13th Feb2018

‘The Holly Kane Experiment’ VOD Review

by Paul Metcalf

Stars: Kirsty Averton, Nicky Henson, James Rose, Lindsey Campbell, Matthew Neal, Sophie Barker, Tom Cox, Euan Macnaughton, Simon Hepworth, Emma Davies | Written by Mick Sands | Directed by Tom Sands


The idea of subliminal messages in the media or used as a weapon have always been the thing of the paranoid mind. There is a possibility of course that they are real, and we are all being controlled. The Holly Kane Experiment is a movie that looks at the possibility of a successful method for subliminal messaging being created, then used for a very dark reason.

Holly Kane (Kirsty Averton) is a psychologist looking for funding for her experimentation into reprogramming the subconscious mind. When she finds herself on the wrong end of a malpractice suit she finds herself agreeing to work for Marvin Greenslade (Nicky Henson), whose funding leads her down a path where she begins to worry about her own sanity, and who is in control of her mind.

What is interesting about The Holly Kane Experiment is that it focuses on the character of Holly Kane who has many levels to who she is. Her fear of mental illness pushes her to experiment on herself to the point that she worries that it is her sanity slipping, rather than some form of mind control taking place.

While the viewer is clued in on what is happening to her, there is still a feel that the truth could suddenly be turned on its head, and that we are all part of Holly’s paranoia. Even though this may not be the route taken, the movie still takes a very sinister turn and becomes a disturbing experience, especially with the level of sexual abuse that takes place within the movie.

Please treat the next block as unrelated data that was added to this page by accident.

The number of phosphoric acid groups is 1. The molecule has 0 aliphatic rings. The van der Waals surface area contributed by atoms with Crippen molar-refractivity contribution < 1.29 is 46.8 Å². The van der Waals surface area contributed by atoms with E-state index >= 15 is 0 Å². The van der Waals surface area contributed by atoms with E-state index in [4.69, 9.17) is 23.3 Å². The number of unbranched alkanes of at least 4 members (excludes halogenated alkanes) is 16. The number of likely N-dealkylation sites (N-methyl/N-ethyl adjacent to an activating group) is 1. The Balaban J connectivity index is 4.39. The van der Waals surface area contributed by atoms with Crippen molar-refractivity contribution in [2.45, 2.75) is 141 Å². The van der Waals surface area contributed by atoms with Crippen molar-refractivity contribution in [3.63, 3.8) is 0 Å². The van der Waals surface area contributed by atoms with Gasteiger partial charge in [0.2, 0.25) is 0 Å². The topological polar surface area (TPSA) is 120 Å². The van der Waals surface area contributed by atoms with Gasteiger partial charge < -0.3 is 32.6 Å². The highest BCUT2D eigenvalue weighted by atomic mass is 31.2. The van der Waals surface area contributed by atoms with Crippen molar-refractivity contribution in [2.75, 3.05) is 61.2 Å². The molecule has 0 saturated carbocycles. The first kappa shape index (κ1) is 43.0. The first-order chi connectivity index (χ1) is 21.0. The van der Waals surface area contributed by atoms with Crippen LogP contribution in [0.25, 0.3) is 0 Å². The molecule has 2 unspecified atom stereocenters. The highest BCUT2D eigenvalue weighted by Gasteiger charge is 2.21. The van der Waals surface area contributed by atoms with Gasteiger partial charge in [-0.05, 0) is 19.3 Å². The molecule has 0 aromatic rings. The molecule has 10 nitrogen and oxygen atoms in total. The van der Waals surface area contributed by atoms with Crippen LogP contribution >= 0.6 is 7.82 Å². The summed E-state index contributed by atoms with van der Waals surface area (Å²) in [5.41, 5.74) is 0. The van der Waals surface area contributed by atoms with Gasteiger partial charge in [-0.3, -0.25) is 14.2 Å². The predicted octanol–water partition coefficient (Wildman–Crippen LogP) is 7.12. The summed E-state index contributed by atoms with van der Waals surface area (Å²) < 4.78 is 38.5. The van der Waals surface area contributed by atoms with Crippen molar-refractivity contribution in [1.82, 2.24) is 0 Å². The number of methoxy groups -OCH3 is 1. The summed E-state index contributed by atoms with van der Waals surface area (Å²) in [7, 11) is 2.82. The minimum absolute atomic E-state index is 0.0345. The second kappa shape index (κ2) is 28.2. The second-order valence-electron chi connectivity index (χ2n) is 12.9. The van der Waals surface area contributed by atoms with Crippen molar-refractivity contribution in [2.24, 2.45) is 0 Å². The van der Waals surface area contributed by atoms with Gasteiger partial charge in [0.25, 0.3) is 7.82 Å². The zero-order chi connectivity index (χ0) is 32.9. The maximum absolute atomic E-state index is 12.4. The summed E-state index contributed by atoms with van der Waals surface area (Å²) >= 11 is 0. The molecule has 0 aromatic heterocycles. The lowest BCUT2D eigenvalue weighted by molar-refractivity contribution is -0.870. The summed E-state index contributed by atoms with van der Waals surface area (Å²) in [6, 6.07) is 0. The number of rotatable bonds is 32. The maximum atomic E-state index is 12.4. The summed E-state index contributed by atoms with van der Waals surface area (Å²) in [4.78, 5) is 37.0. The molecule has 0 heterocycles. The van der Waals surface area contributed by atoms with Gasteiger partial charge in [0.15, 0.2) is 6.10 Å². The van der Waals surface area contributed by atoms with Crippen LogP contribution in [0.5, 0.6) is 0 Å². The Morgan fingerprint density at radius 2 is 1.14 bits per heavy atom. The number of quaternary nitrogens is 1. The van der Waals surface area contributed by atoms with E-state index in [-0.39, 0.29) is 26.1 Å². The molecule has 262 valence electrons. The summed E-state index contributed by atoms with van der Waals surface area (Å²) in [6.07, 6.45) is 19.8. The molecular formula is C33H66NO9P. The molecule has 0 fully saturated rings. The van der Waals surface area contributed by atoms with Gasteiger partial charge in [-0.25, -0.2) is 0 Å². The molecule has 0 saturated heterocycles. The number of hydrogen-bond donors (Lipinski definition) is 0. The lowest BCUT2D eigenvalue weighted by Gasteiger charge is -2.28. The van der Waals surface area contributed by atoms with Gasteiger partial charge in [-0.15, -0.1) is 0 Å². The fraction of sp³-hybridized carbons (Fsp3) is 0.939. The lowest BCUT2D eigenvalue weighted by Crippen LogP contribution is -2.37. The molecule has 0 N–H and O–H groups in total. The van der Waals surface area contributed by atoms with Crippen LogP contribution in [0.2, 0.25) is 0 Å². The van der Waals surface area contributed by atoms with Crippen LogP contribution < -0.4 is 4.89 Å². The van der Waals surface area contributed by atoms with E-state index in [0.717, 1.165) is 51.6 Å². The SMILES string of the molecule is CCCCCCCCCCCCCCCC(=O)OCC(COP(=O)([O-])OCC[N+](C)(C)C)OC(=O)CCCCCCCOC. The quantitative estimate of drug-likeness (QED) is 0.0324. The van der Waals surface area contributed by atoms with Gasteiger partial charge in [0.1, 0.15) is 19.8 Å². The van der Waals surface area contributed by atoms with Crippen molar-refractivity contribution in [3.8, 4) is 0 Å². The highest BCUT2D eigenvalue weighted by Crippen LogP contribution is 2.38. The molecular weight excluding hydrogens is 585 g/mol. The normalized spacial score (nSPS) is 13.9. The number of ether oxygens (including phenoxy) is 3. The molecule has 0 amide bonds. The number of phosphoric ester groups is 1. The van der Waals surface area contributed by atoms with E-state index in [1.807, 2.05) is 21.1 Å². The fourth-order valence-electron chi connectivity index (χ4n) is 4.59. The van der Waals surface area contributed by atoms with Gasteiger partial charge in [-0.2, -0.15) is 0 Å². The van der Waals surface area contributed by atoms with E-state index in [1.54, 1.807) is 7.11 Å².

The idea that subliminal messages can be fed into the mind is something that while we may not have been through it, is believable. This is what makes The Holly Kane Experiment feel impactful on a personal level. There are also moments of intimidation and sexual intimidation that is questionable, but it also arguably ramps up the tension for the viewer, and adds to the discomfort of what the viewer is experiencing.

If there is one problem with the film, it is the pacing. While many films do well from the so-called slow burn, The Holly Kane Experiment seems to enjoy the slow pace that it puts on events. While it is worth sticking with it for the faster paced conclusion, the slowness does tend to bash away at the viewer, testing the audiences patience, and it does feel like a film that would do better with a faster pace.

While I do believe this to be the case, the slow pace also works well to create the disturbing atmosphere, and this is important. Subliminal messaging and mind manipulation isn’t something that will happen at the flick of a switch, it is an insidious method of attack that lasts with the victim for some time. We are even told this at the beginning of the film, when Holly herself says the effects of her procedure take days to wear off.

The Holly Kane Experiment is about feeling trapped, and the film makes the audience feel this discomfort, not only for themselves but for Holly as well. It can be hard to watch at times, especially based on the fact that we know exactly what is happening, and we are powerless to stop it. That is of course the point of the manipulation that is taking place, not only to the character, but the viewer themselves.

For fans of thrillers that really do make you feel like your brain has been hit with a hammer, The Holly Kane Experiment is a film for you. There are many that may feel the pace of the film is too slow, but for those that stay invested until the end, it is well worth watching.

**** 4/5

The Holly Kane Experiment is out now in the UK, check out thehollykaneexperiment.com for more info.

Review originally posted on PissedOffGeek

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